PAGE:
Interpreting Neolithic passage grave art is difficult but, according to middle range theory, could be achieved with analogies with known other factors. Celestial phenomena present one possibility and can easily be assessed qualitatively and quantitatively; however, a single match in modern eyes need not necessarily have been intended by Neolithic minds; independent corroboration is needed. The late fourth millennium BC kerbstone KI5 at Knowth, Ireland, bears a fan-shaped pattern that has been controversially interpreted as a solar calendar yet it has not been noted until now that there is independent evidence for exactly this calendar, in fine detail, in the standing stone alignments of Britain. A new examination and reinterpretation of the rock carving reveals a strikingly good match with this “menhir calendar” of Alexander Thom and strongly supports his statistical deductions from his survey data. Also offered is an interpretation of the “diamond and spiral” symbol that appears rarely on passage grave art and once on a sherd of Orkney Grooved ware. A link with the solar calendar is possible.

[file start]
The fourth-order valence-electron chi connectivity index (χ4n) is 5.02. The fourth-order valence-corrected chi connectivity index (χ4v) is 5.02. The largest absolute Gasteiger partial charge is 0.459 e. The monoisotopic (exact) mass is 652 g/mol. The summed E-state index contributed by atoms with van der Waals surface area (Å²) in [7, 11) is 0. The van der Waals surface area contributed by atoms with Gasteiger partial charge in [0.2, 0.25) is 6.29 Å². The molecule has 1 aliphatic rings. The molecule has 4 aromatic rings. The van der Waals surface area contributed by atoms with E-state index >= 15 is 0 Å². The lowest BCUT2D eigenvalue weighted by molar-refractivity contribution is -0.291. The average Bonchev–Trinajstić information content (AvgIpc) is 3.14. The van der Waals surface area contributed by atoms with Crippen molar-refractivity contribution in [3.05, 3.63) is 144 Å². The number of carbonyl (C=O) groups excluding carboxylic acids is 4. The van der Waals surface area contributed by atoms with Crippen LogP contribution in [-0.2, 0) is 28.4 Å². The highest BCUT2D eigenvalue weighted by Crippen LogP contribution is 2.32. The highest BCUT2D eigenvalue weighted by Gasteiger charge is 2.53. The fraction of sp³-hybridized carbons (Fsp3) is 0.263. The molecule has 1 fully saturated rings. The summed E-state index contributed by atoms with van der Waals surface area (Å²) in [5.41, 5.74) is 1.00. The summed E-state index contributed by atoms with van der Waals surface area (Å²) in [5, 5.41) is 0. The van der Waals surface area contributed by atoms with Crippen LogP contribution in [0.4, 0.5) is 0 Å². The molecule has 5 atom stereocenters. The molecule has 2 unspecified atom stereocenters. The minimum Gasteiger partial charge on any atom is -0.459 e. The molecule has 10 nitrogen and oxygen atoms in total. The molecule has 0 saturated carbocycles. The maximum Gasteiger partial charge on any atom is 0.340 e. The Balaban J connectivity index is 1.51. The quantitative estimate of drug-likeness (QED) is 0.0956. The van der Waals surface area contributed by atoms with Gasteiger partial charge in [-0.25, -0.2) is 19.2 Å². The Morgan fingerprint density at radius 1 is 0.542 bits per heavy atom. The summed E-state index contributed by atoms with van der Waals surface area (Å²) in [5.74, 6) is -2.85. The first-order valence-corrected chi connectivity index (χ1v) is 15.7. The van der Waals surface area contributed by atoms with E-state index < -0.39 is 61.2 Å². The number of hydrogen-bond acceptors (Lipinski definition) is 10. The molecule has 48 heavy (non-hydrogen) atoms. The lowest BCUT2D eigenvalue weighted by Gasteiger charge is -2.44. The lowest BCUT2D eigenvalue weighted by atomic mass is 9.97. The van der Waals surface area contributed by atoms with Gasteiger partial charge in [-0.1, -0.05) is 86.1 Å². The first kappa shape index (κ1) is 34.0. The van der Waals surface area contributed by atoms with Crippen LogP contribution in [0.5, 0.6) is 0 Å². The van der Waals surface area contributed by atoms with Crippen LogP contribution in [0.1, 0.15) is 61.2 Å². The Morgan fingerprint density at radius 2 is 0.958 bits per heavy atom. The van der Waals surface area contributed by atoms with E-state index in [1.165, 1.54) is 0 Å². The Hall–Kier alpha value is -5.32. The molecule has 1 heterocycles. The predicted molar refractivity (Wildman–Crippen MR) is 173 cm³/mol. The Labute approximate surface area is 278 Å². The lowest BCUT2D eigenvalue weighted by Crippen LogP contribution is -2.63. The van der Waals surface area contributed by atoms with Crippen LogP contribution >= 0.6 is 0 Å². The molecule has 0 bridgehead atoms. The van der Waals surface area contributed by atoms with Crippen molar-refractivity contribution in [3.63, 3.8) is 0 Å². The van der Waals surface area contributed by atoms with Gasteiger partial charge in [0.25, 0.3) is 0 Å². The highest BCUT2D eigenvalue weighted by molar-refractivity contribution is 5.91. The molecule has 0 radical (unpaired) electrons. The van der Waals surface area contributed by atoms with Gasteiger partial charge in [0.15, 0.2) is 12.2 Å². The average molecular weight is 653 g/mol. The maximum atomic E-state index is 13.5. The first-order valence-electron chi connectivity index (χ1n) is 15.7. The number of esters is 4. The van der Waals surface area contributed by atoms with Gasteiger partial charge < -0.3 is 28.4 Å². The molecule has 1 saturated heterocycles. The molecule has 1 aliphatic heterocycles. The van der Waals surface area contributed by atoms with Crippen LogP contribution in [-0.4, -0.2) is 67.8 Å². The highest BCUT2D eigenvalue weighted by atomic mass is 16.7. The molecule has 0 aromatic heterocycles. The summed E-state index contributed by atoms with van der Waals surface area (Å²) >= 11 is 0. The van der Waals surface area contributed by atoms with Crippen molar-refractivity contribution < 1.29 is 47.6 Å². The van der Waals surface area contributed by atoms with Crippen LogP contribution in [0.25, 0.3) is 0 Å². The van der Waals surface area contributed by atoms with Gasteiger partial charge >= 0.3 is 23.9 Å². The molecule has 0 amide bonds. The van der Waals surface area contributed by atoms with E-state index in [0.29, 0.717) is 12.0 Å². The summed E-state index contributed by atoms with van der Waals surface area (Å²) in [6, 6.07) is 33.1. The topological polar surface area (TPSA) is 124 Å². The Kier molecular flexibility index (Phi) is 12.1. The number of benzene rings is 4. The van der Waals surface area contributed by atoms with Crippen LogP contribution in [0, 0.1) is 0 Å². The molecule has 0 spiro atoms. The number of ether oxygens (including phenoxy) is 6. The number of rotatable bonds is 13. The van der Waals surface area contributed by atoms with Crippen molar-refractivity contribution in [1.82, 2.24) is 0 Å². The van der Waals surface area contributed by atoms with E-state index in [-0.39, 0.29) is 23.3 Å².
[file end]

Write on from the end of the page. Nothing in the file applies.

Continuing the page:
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- Resource type
National Museums Scotland
- Journal title
Time and Mind: The Journal of Archaeology, Consciousness and Culture
Taylor and Francis
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